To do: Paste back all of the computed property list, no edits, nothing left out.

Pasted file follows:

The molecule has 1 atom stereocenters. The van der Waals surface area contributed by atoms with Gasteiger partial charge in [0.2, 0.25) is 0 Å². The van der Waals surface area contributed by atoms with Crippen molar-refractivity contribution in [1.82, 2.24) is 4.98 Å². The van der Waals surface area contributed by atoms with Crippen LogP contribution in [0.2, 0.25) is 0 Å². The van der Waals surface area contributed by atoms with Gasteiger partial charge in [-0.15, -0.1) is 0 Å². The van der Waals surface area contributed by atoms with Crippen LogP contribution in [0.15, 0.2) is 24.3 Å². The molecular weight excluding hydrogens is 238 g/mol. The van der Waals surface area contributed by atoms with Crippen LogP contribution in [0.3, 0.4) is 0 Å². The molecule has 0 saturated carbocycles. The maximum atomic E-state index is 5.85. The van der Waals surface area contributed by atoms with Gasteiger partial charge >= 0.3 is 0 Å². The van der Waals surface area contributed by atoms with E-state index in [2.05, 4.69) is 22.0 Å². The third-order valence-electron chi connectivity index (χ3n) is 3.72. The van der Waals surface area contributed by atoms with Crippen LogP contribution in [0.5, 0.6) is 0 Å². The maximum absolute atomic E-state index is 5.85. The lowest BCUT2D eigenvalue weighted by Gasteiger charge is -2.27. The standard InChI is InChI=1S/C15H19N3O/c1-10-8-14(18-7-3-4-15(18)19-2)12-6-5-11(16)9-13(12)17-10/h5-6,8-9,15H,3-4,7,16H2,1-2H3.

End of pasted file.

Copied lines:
The molecule has 1 atom stereocenters. The van der Waals surface area contributed by atoms with Gasteiger partial charge in [0.2, 0.25) is 0 Å². The van der Waals surface area contributed by atoms with Crippen molar-refractivity contribution in [1.82, 2.24) is 4.98 Å². The van der Waals surface area contributed by atoms with Crippen LogP contribution in [0.2, 0.25) is 0 Å². The van der Waals surface area contributed by atoms with Gasteiger partial charge in [-0.15, -0.1) is 0 Å². The van der Waals surface area contributed by atoms with Crippen LogP contribution in [0.15, 0.2) is 24.3 Å². The molecular weight excluding hydrogens is 238 g/mol. The van der Waals surface area contributed by atoms with Crippen LogP contribution in [0.3, 0.4) is 0 Å². The molecule has 0 saturated carbocycles. The maximum atomic E-state index is 5.85. The van der Waals surface area contributed by atoms with Gasteiger partial charge >= 0.3 is 0 Å². The van der Waals surface area contributed by atoms with E-state index in [2.05, 4.69) is 22.0 Å². The third-order valence-electron chi connectivity index (χ3n) is 3.72. The van der Waals surface area contributed by atoms with Crippen LogP contribution in [0.5, 0.6) is 0 Å². The maximum absolute atomic E-state index is 5.85. The lowest BCUT2D eigenvalue weighted by Gasteiger charge is -2.27. The standard InChI is InChI=1S/C15H19N3O/c1-10-8-14(18-7-3-4-15(18)19-2)12-6-5-11(16)9-13(12)17-10/h5-6,8-9,15H,3-4,7,16H2,1-2H3.